Sunday, February 1, 2009

ZAP Zinfandel Festival 2009

There are varying opinions about large grand tastings where hundreds, if not thousands, of wines are poured - no less so in a city that is pretty passionate about its wine. The San Francisco ZAP Zinfandel festival is about as large and crazy as you can get with festivals - witness the photo below - covering two massive pavillions and around 300 different zin producers, many of which were zin specialists pouring up to 12 different wines.


Some decry the overwhelming mob and the inevitable over-indulgence that comes with these sorts of events. On the other hand, it strikes me as somewhat grinch-like to look down on events like these since they really serve as a venue for the public to indulge and learn about wine in a relaxed settting. And, as Sean over at Vinifico points out, Zinfandel seems to bring out the most casual and least pretentious of the wine crowd, which is always a good thing. I can't help but point out that I am not usually a big Zin person, but that tasting so many of them side by side and comparing regions gave me a new appreciation for the grape and will probably result in me picking up a few more than I have done previously. The view from the press lounge also didn't hurt.


I was fortunate enough to meet up with Sean and his friend Graham at the festival, which was not only a great time, but also provided me with a few pointers as to which producers to look out for. And I am happy they did since my favourite of the show was their recommendation: Mazzocco.



Mazzocco is a relatively new operation (I believe releasing their first vintage in 2005) that makes a bevy of small production single vineyard zins and zin reserves that are perhaps the best of the variety I have tasted. I tasted about 15 wines from them, each of which deserved an excellent to excellent+ rating from me because of their purity of fruit, buoyant acidic backbone, and fantastic variation across each vineyard. Clearly these are more than just big alcoholic bruisers, despite the fact they are most definitely super-intense fruit bombs. To make those kinds of wines work it is all about balance, acidity, and tannic structure to off-set the silky sweet fruit. Mazzoco does this perfectly. My personal picks were the Pony Reserve 2006 and the Maple Reserve 2006. I believe these wines hit around $30 for the basic bottlings and $50 for the reserves.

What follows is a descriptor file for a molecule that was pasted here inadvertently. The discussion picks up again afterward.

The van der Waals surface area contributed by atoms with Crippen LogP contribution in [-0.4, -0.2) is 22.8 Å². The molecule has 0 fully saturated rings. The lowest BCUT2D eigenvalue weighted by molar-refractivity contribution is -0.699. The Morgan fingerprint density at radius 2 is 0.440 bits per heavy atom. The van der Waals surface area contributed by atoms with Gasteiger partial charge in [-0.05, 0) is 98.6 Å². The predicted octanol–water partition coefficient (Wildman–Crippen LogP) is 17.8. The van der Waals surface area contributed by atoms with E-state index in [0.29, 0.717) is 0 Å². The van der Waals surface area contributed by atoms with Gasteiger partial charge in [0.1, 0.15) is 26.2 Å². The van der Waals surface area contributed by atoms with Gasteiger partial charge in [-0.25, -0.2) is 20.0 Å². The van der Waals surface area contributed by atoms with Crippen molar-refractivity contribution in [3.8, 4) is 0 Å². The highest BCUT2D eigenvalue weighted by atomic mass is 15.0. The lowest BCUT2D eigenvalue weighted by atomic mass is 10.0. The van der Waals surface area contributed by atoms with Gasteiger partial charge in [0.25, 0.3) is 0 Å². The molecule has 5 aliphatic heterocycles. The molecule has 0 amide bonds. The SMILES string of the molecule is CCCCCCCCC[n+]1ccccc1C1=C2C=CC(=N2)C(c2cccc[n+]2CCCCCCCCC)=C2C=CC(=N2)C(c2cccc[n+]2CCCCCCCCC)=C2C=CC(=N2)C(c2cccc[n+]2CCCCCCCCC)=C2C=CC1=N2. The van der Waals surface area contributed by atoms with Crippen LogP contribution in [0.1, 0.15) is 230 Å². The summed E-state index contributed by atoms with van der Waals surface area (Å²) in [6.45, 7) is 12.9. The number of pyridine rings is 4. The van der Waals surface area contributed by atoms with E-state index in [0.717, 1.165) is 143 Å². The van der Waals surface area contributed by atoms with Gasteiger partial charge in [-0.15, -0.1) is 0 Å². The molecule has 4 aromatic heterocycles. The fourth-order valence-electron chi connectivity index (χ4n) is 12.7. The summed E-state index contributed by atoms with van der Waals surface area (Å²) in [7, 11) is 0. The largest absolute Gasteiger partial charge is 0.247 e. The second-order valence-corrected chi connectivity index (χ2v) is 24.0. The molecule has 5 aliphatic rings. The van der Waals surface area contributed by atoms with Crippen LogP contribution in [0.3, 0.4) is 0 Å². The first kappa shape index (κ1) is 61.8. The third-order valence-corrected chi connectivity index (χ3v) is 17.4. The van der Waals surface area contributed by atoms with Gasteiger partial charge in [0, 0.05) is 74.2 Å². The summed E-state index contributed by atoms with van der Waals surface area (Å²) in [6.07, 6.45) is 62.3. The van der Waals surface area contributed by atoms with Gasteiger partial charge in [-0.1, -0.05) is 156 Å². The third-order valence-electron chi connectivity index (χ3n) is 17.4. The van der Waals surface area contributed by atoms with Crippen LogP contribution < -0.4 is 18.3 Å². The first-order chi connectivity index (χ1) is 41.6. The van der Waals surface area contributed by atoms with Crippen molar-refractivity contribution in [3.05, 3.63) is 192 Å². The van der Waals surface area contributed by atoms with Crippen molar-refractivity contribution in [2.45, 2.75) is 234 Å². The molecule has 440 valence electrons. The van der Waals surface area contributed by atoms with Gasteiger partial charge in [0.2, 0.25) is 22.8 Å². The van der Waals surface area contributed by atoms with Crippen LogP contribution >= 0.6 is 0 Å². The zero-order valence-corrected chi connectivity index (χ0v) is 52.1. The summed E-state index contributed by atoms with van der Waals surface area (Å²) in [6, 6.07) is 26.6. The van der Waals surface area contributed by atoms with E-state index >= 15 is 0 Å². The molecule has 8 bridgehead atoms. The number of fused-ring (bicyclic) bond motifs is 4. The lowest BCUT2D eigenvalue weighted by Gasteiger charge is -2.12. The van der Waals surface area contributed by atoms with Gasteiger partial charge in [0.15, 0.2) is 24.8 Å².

Four Vines

I also got a chance to taste several wines from this good value producer with wines at mostly $25. I personally seem to enjoy Paso Robles for Zin and the Four Vines Biker 2006 did a good job by providing body, depth and character to the fruit of a wine that can often seem too sweet to me. The Four Vines Dusi Vinyeard 2006 was even better with real punch and roundness and an almost brambly character that suits Zin well. Very Good+ for both.






Grey Wolf Cellars

Another Paso Robles standout for me was Grey Wolf Cellars, with wines at around $35 a pop. I tried two single vineyard Paso Robles zins and a blend called the Jackal. All were very consistently balanced, with dense packed fruit, depth and length. Again having a somewhat brambly character, they nonetheless remained fairly elegant. Very Good+ to Excellent.


In the final analysis, this was a pretty sweet tasting, especially if paced well. I've done tastings in the past where I have rushed through as many as possible and, while great for getting to know a lot of wines, certainly isn't the best way to enjoy a festival. I recommend a reasonable pace, a healthy dose of spitting and rinsing, and a few gulps of the most delicious wines :).

2 comments:

Sean Calder said...

Nice write-up, Shea. Well done. It was great to hang out and taste with you.

Shea said...

Yep, I had a very excellent time as well.